Shaking all the water out of her body, she blinked. Her eyes adjusted in mere milliseconds to the dark, yet it wasn't quite... Dark. Everything was black with green shading. Shapes. For her to see, it must be light, yet the green and black combo suggested it was night. How, then, could she see? Sally squinted as she made out what the cave looked like. A sudden flash of lightning confirmed that she was, indeed, home. Large, cracked, grey walls rose above her head. The entrance was normal sized, around the size of a dog flap. The crashing of thunder roared overhead, but thankfully she could see now. Sally looked over at the corner of the room.


Light struck the room, illuminating the corpse. Sally hunched forwards, peering at the dead body. Creamy white skin with pale green chunks hollowed out. The ribcage was torn open, the skeletal structure broken. The skin had been ripped, looking a rotten pus colour where the marks were. Inside, the organs were splattered with mould and crusted blood. Sally gingerly prodded one, and it flopped, limp, slimy and squelchy. The organ convulsed lightly, as some sort of yellowy green mucus drained out of it. The stench of rotting flesh smelt like off milk, chicken and raw egg combined, burning in Sally's nose. The eyes of the person were stripped of their eyelids, leaving a blank stare around her home. The mouth was open, blood and saliva were trickling out from the corner, staining the floor where the body was splayed across. Not only was the body revolting in itself, the liquids that stained the floor and coated it's insides in a slippery goo were even more horrid.

Sally trotted past, curling up in the corner of the room. Her sleep was shallow, and she when she awoke it seemed to be night time. Had she slept for 1 hour, or 24? The question didn't even pop into her head as she padded out, only one thought consuming her.

She must catch her prey.

A feeling of magnetism rang through her body. She knew exactly where she was heading, yet had no clue what she was doing. She moved around, direction-less but navigating the forest accordingly. She entered a small coppice, and felt the need to lower herself into the undergrowth. With sharp eyes, she made out a human male. He was donned in all-brown clothing, a telescope pointed at the trees. Sally knew he had his back to her, and the same force overcame her, but stronger. She felt herself know, sort of, what she had to do. Keeping low, she dashed silently into the copse, landing square on her target's neck. A swift bite, the warm flow of blood wreathing it's way through her canines and soaking her tongue. A scrape to the stomach, the slash she'd made rolling out blood in waves. The target was limp. Crimson stained Sally's figure as she picked up her prey, dragging him home. The odd hunger in her stomach was quenched. For now.

Many nights flew by, many days came and went, time escaping her. Time seemed like something that didn't exist, just fabricated. Today was different. Her gut feeling was overwhelming. A seething rage. Something even stronger was compelling her. Her thirst to maim forced her out of her den, and back into the hunting grounds. Sally's ears pricked. She stopped abruptly. Listening intently for the thing that made the spell weaken.


A pang of emotions overcame her, too many to unscramble. Confusion wracked her brains as she wondered why what this human said made her feel so... Odd. Why did she feel like she recognised it? The voice, a sound she'd never heard before, felt so welcoming. Her body told her to run, run to the other side of the woods. The sudden feeling of emotion made her heart warm, something she'd never experienced. She ignored the enticing feeling dragging at her very being. Sally raced towards the noise.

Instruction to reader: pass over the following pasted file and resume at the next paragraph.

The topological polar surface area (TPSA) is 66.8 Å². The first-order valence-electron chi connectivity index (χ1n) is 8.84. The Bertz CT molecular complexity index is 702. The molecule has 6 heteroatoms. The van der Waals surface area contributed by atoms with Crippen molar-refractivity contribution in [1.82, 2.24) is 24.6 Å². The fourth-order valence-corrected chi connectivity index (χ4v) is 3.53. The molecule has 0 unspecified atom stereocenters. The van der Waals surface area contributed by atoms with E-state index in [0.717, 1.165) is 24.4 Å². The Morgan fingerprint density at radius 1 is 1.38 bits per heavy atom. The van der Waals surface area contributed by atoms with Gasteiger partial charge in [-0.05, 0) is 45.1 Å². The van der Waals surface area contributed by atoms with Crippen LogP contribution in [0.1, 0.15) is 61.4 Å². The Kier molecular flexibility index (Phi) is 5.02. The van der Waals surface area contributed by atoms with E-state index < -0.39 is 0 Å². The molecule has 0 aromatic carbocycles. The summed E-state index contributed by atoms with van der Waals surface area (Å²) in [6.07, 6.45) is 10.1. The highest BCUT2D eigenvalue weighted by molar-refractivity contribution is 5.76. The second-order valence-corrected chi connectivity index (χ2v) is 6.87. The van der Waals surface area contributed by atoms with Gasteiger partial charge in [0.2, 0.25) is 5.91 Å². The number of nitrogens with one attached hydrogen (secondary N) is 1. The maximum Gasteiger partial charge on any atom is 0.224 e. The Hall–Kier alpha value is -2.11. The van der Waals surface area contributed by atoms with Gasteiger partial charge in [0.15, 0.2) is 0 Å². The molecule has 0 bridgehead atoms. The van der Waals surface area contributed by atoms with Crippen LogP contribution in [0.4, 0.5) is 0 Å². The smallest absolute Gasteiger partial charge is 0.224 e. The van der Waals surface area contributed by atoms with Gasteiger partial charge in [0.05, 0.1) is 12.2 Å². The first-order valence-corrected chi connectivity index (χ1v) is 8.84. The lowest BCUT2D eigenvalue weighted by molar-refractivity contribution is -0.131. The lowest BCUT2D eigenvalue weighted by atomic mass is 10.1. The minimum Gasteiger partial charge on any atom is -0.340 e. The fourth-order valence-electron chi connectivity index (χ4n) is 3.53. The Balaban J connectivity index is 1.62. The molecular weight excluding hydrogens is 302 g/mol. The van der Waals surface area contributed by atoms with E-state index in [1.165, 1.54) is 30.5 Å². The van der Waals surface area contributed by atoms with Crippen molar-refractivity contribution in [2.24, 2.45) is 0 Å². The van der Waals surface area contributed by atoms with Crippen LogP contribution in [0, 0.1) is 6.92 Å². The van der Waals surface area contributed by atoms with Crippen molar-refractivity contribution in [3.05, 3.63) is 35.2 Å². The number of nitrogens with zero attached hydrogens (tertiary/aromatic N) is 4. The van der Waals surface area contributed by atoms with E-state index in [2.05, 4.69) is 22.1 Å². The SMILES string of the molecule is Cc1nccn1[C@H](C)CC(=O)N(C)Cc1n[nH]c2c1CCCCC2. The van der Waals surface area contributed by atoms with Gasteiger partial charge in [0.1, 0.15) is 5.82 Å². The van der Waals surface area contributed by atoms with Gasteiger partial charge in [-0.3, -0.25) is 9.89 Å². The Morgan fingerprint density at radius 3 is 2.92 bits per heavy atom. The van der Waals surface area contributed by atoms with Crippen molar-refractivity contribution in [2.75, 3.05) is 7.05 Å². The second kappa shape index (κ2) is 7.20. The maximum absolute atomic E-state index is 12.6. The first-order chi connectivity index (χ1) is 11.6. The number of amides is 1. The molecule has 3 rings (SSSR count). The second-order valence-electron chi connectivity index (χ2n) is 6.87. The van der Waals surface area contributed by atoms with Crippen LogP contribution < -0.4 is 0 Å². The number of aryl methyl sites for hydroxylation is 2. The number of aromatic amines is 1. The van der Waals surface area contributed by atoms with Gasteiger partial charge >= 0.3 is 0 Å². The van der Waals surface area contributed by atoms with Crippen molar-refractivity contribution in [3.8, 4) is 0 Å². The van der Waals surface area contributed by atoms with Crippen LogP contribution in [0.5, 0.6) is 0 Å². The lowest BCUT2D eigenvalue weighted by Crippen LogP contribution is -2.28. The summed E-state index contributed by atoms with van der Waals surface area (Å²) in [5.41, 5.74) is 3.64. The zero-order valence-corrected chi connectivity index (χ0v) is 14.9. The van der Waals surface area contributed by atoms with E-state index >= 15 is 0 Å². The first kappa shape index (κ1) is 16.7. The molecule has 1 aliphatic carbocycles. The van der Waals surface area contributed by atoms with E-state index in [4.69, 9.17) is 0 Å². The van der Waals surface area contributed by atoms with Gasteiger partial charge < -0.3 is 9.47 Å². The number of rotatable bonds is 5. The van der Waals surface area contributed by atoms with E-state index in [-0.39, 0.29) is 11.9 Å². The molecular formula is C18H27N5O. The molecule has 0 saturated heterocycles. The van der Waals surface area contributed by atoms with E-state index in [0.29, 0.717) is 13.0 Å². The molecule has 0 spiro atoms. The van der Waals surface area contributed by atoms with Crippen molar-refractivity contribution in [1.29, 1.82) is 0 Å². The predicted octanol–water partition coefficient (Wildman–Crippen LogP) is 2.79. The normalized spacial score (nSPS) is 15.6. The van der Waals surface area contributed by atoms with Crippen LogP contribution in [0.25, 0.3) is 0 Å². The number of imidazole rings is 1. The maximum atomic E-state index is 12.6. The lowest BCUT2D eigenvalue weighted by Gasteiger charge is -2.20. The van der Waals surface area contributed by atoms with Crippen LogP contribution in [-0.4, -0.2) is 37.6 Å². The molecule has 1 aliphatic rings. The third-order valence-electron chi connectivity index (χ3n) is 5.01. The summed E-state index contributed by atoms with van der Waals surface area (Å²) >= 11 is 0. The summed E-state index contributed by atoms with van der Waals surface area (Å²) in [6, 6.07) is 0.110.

Full pelt sprinting, flat-out running, wind whipping at her face and forming tears in her eyes. Her streamlined figure bounded over land, metre by metre. Soon, panting, she felt a stab of pain through her chest, drawing her away from the noise. Emotion. Warmth. The sound made her feel so many confusing things. She had to find the source. Had to! Pulling away from the icy clutched of suffering, she leapt again. The pain intensified with every centimetre she trod. All she needed was one look... One........ Look........ Dragging herself, the pain was so unbearable she knew she was going to faint if she walked one more step. But she could see her destination. One foot was placed, and just before she blacked out, she saw a grief-stricken figure crying in the grass, clawing it up by the handfuls.

Suddenly, the pain stopped. Warmth spread through her. “A-AH!” Sally yowled as images flooded her mind. Sweet smells, kind words, cloudy scenes hindered her senses. The taste of something sweet was on her tongue. The words “Ice-cream” sounded in her ears. She collapsed, then the hallucinations stopped.

“JAMIE!” Sally's body couldn't move faster. She bolted right towards her friend, confused, screaming and crying. Sally needed her comfort, she felt... Alone. Like she hadn't seen a living being in weeks. Jamie's head snapped up, her eyes searching. Fear struck them, her arms jumping into action as Jamie tried to scramble away.
“GET AWAY!” Jamie screeched, terror blatant in her face.
“What?” Sally stopped, scared by Jamie's urgency.
“I SAID GO AWAY!!!” Screamed Jamie as she fled to the forest.
“Wait! Jamie, I-!” Sally was cut off by the sight of white flashing beneath her. “Is that?-” Sally moved her arm, then raced to the nearest puddle. She looked down, her worst fears being confirmed in a heartbeat. A blood-stained face stared back at her.

The face of a little, white fox.